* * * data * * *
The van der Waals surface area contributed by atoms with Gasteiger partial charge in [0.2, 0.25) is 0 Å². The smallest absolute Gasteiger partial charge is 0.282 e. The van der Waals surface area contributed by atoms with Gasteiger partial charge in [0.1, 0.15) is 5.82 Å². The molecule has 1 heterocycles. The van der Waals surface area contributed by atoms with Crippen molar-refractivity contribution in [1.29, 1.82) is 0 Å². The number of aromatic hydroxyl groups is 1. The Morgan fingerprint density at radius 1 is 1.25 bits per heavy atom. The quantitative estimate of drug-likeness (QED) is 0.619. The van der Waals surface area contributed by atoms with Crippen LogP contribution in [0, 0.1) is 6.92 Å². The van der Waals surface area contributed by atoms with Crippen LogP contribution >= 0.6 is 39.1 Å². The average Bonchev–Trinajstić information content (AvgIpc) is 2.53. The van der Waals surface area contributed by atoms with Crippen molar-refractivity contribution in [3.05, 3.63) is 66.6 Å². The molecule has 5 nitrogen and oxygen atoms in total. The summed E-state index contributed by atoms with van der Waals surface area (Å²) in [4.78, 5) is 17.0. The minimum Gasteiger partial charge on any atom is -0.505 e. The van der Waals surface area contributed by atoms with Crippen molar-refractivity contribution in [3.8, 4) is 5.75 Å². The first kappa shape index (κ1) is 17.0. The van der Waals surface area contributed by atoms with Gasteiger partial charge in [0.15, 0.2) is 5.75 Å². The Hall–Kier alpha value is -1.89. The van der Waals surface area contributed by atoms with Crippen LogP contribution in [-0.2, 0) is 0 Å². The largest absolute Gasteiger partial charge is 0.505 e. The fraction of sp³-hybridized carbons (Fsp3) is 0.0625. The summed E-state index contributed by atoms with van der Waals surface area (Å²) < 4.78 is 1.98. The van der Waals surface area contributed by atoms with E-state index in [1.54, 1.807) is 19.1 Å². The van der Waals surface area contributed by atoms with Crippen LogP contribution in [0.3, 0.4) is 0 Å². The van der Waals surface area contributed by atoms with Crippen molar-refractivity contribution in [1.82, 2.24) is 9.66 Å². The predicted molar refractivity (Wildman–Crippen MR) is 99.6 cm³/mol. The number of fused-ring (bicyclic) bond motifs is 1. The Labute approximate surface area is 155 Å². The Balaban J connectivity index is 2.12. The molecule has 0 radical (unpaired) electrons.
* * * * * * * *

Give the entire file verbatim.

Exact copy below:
The van der Waals surface area contributed by atoms with Gasteiger partial charge in [0.2, 0.25) is 0 Å². The smallest absolute Gasteiger partial charge is 0.282 e. The van der Waals surface area contributed by atoms with Gasteiger partial charge in [0.1, 0.15) is 5.82 Å². The molecule has 1 heterocycles. The van der Waals surface area contributed by atoms with Crippen molar-refractivity contribution in [1.29, 1.82) is 0 Å². The number of aromatic hydroxyl groups is 1. The Morgan fingerprint density at radius 1 is 1.25 bits per heavy atom. The quantitative estimate of drug-likeness (QED) is 0.619. The van der Waals surface area contributed by atoms with Crippen LogP contribution in [0, 0.1) is 6.92 Å². The van der Waals surface area contributed by atoms with Crippen LogP contribution >= 0.6 is 39.1 Å². The average Bonchev–Trinajstić information content (AvgIpc) is 2.53. The van der Waals surface area contributed by atoms with Crippen molar-refractivity contribution in [3.05, 3.63) is 66.6 Å². The molecule has 5 nitrogen and oxygen atoms in total. The summed E-state index contributed by atoms with van der Waals surface area (Å²) in [4.78, 5) is 17.0. The minimum Gasteiger partial charge on any atom is -0.505 e. The van der Waals surface area contributed by atoms with Crippen molar-refractivity contribution in [3.8, 4) is 5.75 Å². The first kappa shape index (κ1) is 17.0. The van der Waals surface area contributed by atoms with Gasteiger partial charge in [0.15, 0.2) is 5.75 Å². The Hall–Kier alpha value is -1.89. The van der Waals surface area contributed by atoms with Crippen LogP contribution in [-0.2, 0) is 0 Å². The largest absolute Gasteiger partial charge is 0.505 e. The fraction of sp³-hybridized carbons (Fsp3) is 0.0625. The summed E-state index contributed by atoms with van der Waals surface area (Å²) < 4.78 is 1.98. The van der Waals surface area contributed by atoms with E-state index in [1.54, 1.807) is 19.1 Å². The van der Waals surface area contributed by atoms with Crippen LogP contribution in [0.3, 0.4) is 0 Å². The van der Waals surface area contributed by atoms with Crippen molar-refractivity contribution in [1.82, 2.24) is 9.66 Å². The predicted molar refractivity (Wildman–Crippen MR) is 99.6 cm³/mol. The number of fused-ring (bicyclic) bond motifs is 1. The Labute approximate surface area is 155 Å². The Balaban J connectivity index is 2.12. The molecule has 0 radical (unpaired) electrons.